What are some of the easiest photo retouching techniques to learn for amateurs? originally appeared on Quora - the knowledge sharing network where compelling questions are answered by people with unique insights.
My weapon of choice when it comes to photography is Lightroom, but for this post, I'm going to start with the assumption that you have the more widely used Photoshop, inexpensive software likeor even the free .
I'll define "easiest techniques" as something that can be accomplished within a minute or so. So if anything below seems complicated, stick with me and give it a try; you might be pleasantly surprised to discover how easy it is.
We're also not going to be touching various effects filters you have on your phone, nor the many Actions you can get with Photoshop. While some of them can be impressive, these aren't really "techniques" you can learn from and re-use.
Here then are my top 10. (Unless otherwise indicated, all pictures below are taken by me).
1. Straighten the horizon.
This is probably my number one beef with many landscape and architecture photographs I come across. Unless there is an artistic reason to do so, a slanted horizon is about the surest sign of sloppy editing.
What's the best way to straighten the horizon? Look for something in your image that should be either perfectly horizontal (like the shoreline or a sidewalk) or vertical (lamp post, building). Use the Rotate tool, available in all photo editing apps (including the one on your phone) using that object as a point of reference.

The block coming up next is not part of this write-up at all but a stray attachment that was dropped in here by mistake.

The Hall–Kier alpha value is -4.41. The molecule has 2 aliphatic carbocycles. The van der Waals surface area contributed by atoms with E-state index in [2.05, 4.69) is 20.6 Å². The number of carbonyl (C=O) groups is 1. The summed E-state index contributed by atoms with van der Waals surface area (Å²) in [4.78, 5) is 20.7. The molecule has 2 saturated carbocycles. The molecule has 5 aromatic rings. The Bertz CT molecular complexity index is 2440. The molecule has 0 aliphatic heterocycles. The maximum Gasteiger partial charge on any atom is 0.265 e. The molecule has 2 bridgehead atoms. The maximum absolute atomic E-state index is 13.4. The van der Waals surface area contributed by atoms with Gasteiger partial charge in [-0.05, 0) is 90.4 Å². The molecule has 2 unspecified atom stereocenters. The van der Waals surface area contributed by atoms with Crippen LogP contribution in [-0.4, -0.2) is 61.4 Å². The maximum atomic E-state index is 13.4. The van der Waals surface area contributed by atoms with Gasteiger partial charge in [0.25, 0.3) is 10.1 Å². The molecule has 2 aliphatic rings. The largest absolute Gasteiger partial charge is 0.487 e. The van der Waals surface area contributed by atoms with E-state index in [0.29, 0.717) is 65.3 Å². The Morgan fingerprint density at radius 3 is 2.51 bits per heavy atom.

Here's an example of a before and after (the after is rotated by just one degree and also cropped, see tip 2):
Not every image you take is going to be perfectly framed. Take a critical look and decide what the focus of your image should be; then crop it to give that part of the image the prominence it deserves.
Here's one, for example, of a model getting body-painted for a shoot. Pretty model, yes, but a pretty average image.
Crop in tight on her face, though, and (with a few color tweaks) the image holds a lot more interest.
Here's another image I took just a couple of days ago with my phone camera while at my neighborhood park.
I love the sunset glow in the skies, but I'd really like your eye to go to the sun peeking through the cage on the baseball field. The cars in the foreground and house rooftops in the back, though, are elements that detract from the image. Also, the horizon cuts my picture in half (read up on theto learn why this makes for boring images).
So here I've cropped it to bring the key focus of my image into the bottom third of my grid.
This is a great technique that will raise the level of many of your pictures. In this particular case, I'm not done yet; see below.
3. Use Levels and Curves.
Stay with me now, don't let the jargon throw you. This is easier than you might think.
Does it seem like most pictures you take tend to be somewhat flat and lifeless? It's time you discovered Levels and Curves. This is something I use for pretty much every image I work on.
Start with Levels (in Photoshop, use Command-L to bring up the palette). That hilly graph you see is called a Histogram. At the base of that histogram are three sliders - black, grey and white.
Drag the black slider to the left edge of the histogram and the white slider to the right edge. What this does is it boosts the lighter areas and deepens the darker areas, often significantly improving the overall contrast.
You can take this one step further by using Curves, which also improves contrast, but offers more control over individual parts of the image. To bring up this palette, hit Command-M, and you will see a diagonal line across a graph.
To keep this tutorial simple, all you do is reshape that line into a slight 'S' curve. Do this by clicking on the line to create two points -- one near the bottom third and the other in the top third, and then dragging them out just a touch to form an S shape.